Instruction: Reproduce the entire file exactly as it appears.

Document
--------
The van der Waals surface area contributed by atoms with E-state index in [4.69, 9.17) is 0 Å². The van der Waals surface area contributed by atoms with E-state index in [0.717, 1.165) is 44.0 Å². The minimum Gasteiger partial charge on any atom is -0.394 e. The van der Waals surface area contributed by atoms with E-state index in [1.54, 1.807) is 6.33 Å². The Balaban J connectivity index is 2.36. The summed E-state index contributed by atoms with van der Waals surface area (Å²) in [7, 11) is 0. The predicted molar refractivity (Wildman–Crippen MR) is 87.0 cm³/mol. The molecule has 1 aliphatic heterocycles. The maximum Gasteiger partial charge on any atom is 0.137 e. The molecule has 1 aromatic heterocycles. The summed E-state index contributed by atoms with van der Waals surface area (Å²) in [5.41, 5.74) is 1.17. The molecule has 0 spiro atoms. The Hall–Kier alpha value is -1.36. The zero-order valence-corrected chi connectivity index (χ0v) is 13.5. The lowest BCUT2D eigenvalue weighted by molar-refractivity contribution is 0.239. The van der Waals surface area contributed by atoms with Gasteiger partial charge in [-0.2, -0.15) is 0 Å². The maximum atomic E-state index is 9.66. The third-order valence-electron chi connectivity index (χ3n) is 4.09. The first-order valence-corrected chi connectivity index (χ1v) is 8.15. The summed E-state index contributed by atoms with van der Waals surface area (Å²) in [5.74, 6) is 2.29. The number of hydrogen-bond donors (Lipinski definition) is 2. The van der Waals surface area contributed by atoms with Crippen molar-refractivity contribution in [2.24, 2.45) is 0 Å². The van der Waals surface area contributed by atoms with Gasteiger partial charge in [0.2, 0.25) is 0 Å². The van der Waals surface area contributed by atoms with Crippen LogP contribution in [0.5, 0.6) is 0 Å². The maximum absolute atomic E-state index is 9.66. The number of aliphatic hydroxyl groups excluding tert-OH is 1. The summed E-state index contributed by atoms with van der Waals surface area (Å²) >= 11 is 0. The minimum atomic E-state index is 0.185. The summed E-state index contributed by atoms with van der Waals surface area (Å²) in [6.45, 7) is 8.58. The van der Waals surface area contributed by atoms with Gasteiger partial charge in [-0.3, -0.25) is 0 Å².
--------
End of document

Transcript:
The van der Waals surface area contributed by atoms with E-state index in [4.69, 9.17) is 0 Å². The van der Waals surface area contributed by atoms with E-state index in [0.717, 1.165) is 44.0 Å². The minimum Gasteiger partial charge on any atom is -0.394 e. The van der Waals surface area contributed by atoms with E-state index in [1.54, 1.807) is 6.33 Å². The Balaban J connectivity index is 2.36. The summed E-state index contributed by atoms with van der Waals surface area (Å²) in [7, 11) is 0. The predicted molar refractivity (Wildman–Crippen MR) is 87.0 cm³/mol. The molecule has 1 aliphatic heterocycles. The maximum Gasteiger partial charge on any atom is 0.137 e. The molecule has 1 aromatic heterocycles. The summed E-state index contributed by atoms with van der Waals surface area (Å²) in [5.41, 5.74) is 1.17. The molecule has 0 spiro atoms. The Hall–Kier alpha value is -1.36. The zero-order valence-corrected chi connectivity index (χ0v) is 13.5. The lowest BCUT2D eigenvalue weighted by molar-refractivity contribution is 0.239. The van der Waals surface area contributed by atoms with Gasteiger partial charge in [-0.2, -0.15) is 0 Å². The maximum atomic E-state index is 9.66. The third-order valence-electron chi connectivity index (χ3n) is 4.09. The first-order valence-corrected chi connectivity index (χ1v) is 8.15. The summed E-state index contributed by atoms with van der Waals surface area (Å²) in [5.74, 6) is 2.29. The number of hydrogen-bond donors (Lipinski definition) is 2. The van der Waals surface area contributed by atoms with Crippen molar-refractivity contribution in [2.24, 2.45) is 0 Å². The van der Waals surface area contributed by atoms with Gasteiger partial charge in [0.2, 0.25) is 0 Å². The van der Waals surface area contributed by atoms with Crippen LogP contribution in [0.5, 0.6) is 0 Å². The maximum absolute atomic E-state index is 9.66. The number of aliphatic hydroxyl groups excluding tert-OH is 1. The summed E-state index contributed by atoms with van der Waals surface area (Å²) >= 11 is 0. The minimum atomic E-state index is 0.185. The summed E-state index contributed by atoms with van der Waals surface area (Å²) in [6.45, 7) is 8.58. The van der Waals surface area contributed by atoms with Gasteiger partial charge in [-0.3, -0.25) is 0 Å².